“Amtrak’s improved physical state and recent focus on customer service, along with increasing highway and airport congestion and rising gas prices, have made intercity passenger rail more popular and necessary than ever,” said Rep. Corrine Brown (Fla.), Chairwoman of the Subcommittee on Railroads, Pipelines, and Hazardous Materials. “Passage of H.R. 6003 will be the first major step in bringing our nation’s intercity passenger rail system into the 21st Century. The American people deserve the best passenger rail system in the world, and I believe this Amtrak Reauthorization will go a long way to raise the United States to its rightful place as a world leader in passenger rail.”

    In the 108th and 109th Congresses, the T&I Committee reported out bills to reauthorize Amtrak. Despite strong bipartisan support in the Committee, Republican leadership did not allow the legislation to receive floor consideration. Since 2002, Amtrak has continued to operate under minimal annual appropriations, despite the Bush Administration’s repeated attempts to dissolve Amtrak.

    “We ought to at least do in America what has been done in France to promote passenger rail service,” said Oberstar. “Our bill provides significant funding for state grants, giving states greater leverage to develop their passenger rail networks by partnering with the Federal Government to help fund up to 80 percent of the cost of developing state passenger rail networks. These grants will help develop rail systems in the emerging ‘mega-regions,’ bringing greater mobility to the fastest growing regions of the country. H.R. 6003 ensures the continued success and growth of our safe, efficient, and essential national passenger rail system, and through this legislation, we have created a lasting legacy for America.”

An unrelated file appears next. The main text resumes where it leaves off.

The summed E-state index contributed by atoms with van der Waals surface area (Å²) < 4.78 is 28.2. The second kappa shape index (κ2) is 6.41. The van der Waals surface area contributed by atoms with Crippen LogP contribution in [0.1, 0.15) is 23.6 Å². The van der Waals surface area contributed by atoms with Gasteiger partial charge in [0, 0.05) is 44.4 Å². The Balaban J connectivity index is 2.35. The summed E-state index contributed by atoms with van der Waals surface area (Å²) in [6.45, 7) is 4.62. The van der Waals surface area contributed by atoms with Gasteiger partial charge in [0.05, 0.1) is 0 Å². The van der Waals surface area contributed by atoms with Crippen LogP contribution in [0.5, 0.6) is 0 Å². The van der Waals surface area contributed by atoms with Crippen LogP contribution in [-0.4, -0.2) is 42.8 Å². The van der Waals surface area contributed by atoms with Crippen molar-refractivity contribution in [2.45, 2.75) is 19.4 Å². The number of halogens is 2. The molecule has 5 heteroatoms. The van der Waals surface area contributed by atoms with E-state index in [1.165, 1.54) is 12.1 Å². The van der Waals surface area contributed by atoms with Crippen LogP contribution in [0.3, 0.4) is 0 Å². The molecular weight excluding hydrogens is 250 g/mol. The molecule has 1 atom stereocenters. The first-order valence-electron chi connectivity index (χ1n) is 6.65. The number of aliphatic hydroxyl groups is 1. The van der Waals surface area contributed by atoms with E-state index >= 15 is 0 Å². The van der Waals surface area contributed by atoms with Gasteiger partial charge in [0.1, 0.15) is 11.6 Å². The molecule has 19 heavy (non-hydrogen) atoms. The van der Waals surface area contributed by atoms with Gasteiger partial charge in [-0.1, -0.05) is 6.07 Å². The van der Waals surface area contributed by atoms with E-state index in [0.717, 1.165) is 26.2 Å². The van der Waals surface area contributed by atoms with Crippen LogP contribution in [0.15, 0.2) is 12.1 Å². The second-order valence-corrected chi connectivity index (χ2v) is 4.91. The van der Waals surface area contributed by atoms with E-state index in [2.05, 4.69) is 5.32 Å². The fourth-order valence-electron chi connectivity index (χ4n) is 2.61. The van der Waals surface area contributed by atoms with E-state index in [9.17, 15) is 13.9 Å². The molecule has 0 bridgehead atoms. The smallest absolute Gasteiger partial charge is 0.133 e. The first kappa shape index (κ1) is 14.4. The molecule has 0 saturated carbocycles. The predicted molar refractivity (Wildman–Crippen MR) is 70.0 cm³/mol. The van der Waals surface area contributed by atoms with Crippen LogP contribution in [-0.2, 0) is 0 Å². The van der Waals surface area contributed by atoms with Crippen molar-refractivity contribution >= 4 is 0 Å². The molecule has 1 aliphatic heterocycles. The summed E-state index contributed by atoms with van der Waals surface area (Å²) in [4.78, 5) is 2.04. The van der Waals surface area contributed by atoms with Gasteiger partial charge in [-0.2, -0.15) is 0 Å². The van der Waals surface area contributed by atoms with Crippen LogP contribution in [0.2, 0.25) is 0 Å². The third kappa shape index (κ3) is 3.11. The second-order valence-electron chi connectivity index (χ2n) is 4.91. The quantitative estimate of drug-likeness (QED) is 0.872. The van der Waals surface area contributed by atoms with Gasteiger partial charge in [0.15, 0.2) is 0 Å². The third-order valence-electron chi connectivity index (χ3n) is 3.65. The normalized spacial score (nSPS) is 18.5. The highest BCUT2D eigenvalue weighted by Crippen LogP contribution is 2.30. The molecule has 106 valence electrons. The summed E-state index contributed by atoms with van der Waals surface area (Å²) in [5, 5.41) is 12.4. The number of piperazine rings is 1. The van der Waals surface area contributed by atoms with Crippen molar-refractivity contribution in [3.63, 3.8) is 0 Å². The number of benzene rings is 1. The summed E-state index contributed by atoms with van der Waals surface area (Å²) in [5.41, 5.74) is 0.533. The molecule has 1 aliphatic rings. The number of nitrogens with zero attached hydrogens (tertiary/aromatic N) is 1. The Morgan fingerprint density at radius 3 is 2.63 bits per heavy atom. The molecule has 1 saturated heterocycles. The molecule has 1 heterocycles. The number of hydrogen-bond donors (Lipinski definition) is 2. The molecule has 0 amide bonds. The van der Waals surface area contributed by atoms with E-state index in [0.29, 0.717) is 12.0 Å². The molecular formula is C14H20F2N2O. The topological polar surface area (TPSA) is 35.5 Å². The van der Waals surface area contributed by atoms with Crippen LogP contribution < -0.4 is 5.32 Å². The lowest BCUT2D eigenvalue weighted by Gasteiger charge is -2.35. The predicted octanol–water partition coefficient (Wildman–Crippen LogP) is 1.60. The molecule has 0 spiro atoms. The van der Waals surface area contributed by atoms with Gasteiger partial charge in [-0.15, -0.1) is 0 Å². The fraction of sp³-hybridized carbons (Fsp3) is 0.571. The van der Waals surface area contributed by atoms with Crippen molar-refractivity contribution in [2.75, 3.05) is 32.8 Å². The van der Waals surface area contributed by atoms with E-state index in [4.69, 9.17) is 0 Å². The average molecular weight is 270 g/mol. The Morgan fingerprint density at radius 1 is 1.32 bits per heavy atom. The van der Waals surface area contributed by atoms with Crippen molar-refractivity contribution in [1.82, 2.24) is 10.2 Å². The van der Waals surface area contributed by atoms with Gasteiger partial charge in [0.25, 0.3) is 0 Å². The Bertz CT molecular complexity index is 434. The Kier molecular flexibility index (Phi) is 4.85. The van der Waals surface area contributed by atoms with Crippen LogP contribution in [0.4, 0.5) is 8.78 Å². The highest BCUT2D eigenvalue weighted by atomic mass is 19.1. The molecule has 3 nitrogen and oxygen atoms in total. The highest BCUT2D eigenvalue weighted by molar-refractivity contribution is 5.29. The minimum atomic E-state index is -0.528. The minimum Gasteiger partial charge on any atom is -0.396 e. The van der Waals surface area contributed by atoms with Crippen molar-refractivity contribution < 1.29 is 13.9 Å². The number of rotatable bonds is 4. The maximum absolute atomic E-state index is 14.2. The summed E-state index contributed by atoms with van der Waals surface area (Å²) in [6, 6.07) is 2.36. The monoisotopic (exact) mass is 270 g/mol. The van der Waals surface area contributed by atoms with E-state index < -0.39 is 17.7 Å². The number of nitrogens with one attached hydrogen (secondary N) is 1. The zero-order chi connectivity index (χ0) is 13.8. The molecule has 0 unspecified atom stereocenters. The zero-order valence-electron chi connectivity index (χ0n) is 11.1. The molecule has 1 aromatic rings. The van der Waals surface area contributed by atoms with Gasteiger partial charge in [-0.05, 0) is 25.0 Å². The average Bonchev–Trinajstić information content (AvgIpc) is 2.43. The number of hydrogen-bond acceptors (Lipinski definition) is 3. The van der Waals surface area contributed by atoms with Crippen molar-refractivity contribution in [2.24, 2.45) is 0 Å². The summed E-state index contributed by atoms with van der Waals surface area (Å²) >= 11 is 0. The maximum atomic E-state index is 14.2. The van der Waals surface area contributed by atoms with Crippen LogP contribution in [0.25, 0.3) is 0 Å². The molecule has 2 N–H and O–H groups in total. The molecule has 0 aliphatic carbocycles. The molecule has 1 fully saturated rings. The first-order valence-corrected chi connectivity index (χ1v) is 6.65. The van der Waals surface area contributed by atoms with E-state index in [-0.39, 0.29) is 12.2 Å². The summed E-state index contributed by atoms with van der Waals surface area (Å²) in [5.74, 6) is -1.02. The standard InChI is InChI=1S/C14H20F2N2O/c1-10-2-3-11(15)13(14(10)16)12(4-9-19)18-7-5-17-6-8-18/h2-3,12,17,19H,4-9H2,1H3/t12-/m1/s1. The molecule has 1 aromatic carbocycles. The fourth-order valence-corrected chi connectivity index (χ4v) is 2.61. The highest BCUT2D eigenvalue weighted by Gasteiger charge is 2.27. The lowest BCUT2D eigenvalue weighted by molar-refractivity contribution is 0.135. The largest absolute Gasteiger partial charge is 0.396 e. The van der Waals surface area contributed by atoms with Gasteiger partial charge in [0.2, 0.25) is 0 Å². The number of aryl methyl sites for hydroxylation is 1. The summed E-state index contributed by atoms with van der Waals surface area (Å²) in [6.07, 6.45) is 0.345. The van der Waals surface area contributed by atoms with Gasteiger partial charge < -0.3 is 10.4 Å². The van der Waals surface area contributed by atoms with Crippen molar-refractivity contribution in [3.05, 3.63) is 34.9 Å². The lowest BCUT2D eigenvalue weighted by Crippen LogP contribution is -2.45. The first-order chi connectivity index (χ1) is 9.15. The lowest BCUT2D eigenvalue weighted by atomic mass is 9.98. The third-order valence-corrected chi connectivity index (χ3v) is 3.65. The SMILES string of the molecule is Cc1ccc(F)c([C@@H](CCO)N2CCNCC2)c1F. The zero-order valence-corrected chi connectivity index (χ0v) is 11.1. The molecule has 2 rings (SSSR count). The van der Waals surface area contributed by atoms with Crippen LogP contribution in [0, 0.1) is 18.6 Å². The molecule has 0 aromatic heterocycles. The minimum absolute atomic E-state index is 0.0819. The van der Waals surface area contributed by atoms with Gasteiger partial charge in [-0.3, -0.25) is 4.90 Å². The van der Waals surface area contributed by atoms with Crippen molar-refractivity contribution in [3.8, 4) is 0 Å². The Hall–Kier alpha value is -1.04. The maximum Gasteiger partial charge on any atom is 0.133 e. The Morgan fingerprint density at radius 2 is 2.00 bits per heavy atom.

Major provisions of the bill include:

    Ø Increases Capital and Operating Grants to Amtrak. The bill authorizes $4.2 billion (an average of $840 million per year) to Amtrak for capital grants and $3.0 billion (an average of $606 million per year) for operating grants. Past inconsistent Federal support has hampered Amtrak’s ability to replace catenaries, passenger cars, bridges, ties, and other equipment necessary for Amtrak to provide service. These capital grants will help Amtrak bring the Northeast Corridor to a State of Good Repair, procure new rolling stock, rehabilitate existing bridges, as well as make additional capital improvements and maintenance over its entire network. In addition, the operating grants authorized under the bill will help Amtrak pay salaries, health costs, overtime pay, fuel costs, facilities, and train maintenance and operations. These operating grants will also ensure that Amtrak can meet its obligations under its recently negotiated labor contract.

    Ø Develops State Passenger Corridors. In an effort to encourage the development of new and improved intercity passenger rail services, the bill creates a new State Capital Grant program for intercity passenger rail capital projects, and based on the New Starts transit capital program administered by the Federal Transit Administration. The bill provides $2.5 billion ($500 million per year) for grants to States to pay for the capital costs of facilities and equipment necessary to provide new or improved intercity passenger rail. The Federal share of the grants is up to 80 percent. The Secretary of Transportation would award these grants on a competitive basis for projects based on economic performance, expected ridership, and other factors.